“Where is Nairobi’s Eastlands?” I asked my colleagues in the office. They all said the same thing: the area to the east of Tom Mboya Street – the poorer side of the city, to distinguish it from the more affluent Westlands.
The layout of Nairobi reflects its colonial origins, doesn’t it?
Starting as the last and lingering railway camp before the engineers of the “Lunatic Line” tackled the steep problem of the escarpment, the shape of the swampy settlement was of a three-leafed clover: the European officials and adventurers took the higher and more salubrious ground to the west; the Indian traders and artisans set up in the north; the African labourers and porters were confined to the east and south.
There was an estate called Eastlands. You don’t see it on current city maps, but it was between Eastleigh and Jogoo Road, between Shauri Moyo and Buru Buru. And there is still an Eastlands Crescent that was, presumably, at the heart of it.
I am telling you all this because I was at first puzzled at the sub-title of a superb photographic exhibition that is running at the Nairobi Gallery.
“Grassroots upgraded,” the exhibition is called, with the sub-title, Reflections on Nairobi Eastlands.
Well, what is being reflected is not the original estate but the Nairobi that is at “the other side of the tracks” from Westlands. In fact, the focus is on the eastern slums – particularly on Mathare Valley.
The photographs and videos have been taken by young members of the Kenyan media collective, Slum-TV. They have deliberately given themselves that seemingly pejorative name because, as the exhibition’s blurb says, they are “challenging stereotypes about life in the marginal areas of Nairobi, revealing a dynamic and bustling urban life.”
Perhaps they, too, are guilty of an unbalanced presentation – not dwelling at all on the dire and darker aspects of life in the slums: the sometimes brutalities and desperate prostitution.
Instead, the mood created by photographs is quirky, amusing, and sometimes quite lyrical.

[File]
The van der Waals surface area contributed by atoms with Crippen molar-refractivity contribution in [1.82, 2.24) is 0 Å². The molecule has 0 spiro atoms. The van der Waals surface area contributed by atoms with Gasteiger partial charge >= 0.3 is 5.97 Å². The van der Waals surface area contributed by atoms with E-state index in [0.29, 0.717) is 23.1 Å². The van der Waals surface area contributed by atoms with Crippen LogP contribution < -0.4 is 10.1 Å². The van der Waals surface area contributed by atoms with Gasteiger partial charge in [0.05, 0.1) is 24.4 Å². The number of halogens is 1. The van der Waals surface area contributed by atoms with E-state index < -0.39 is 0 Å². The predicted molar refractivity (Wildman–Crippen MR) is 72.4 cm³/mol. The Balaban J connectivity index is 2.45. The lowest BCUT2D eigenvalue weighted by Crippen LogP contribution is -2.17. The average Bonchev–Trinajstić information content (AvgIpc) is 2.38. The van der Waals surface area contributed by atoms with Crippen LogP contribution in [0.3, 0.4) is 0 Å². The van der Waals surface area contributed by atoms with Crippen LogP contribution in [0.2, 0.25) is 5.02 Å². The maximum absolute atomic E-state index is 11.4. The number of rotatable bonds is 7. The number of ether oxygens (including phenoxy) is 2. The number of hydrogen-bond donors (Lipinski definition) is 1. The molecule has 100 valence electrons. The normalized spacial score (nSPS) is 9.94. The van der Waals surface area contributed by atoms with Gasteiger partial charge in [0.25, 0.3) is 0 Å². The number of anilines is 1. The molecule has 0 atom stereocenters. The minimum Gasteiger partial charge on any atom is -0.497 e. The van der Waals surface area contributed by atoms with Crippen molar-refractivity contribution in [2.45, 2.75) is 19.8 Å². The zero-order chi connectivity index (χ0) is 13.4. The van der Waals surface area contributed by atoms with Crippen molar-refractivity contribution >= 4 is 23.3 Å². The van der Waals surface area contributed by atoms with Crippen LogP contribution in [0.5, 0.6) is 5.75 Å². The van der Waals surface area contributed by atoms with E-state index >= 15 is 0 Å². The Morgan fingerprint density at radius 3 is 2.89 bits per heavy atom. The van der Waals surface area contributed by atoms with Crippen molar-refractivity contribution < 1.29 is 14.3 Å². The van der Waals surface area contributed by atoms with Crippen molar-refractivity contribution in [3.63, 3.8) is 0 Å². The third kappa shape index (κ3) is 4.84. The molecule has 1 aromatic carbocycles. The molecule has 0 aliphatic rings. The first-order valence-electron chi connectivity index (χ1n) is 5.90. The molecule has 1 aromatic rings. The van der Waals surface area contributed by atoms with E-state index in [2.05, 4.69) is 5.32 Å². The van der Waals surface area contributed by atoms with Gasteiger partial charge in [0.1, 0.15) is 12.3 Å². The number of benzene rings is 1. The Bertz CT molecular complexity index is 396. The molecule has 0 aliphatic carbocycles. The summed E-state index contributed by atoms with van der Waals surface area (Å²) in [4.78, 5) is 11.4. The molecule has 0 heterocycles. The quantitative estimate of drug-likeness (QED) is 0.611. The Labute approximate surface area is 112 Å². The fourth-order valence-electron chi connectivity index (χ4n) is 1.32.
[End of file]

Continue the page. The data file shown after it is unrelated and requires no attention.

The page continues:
The ordinary becomes an object of interest: a digital radio perched precariously on a piece of rock; a chicken staring at itself in a mirror; a hand holding a creased and dirtied newspaper, no doubt read many, many times; a pair of smart sneakers on the low roof of a makeshift shack; pink sheets hung out to dry along a dusty road; goats grazing on a patch of grass, greened after the rains.
The photographs have been taken with LOMO cameras – a cheaper brand of cameras that make for spontaneity in the shooting and sometimes produce a blurred and arty effect.
“Don’t think. Just shoot” is the motto of Lomography. Many of the photographs have been shot with a fish-eye lens that produces an arresting panoramic and hemispherical image.
There are five short documentaries, also. Each features one character who is making a precarious living in the jua kali world of Mathare: a woman making liquid soap; a potter crafting animals for the tourist market; a young man working with his father in assembling wooden toys; a man reshaping discarded tins into “home banks”; another making shoes out of worn rubber tyres.
There is determination here, application, hard work, ingenuity – and not a little skill.
I was at the gallery on a Sunday morning. For most of the time I was on my own. Then a family arrived: a couple with their two small daughters and a teenage son.
Eventually, we got talking. I learnt that the husband and wife are both professionals. They live in Karen. They had seen the notice for the exhibition as they had been driving along Uhuru Highway.
“I’m very glad we came in,” the father said. “You know, my son will complain if there isn’t bacon for breakfast in the morning. So it’s good that he sees how so many of his countrymen have to survive.”
John Fox is Managing Director, iDC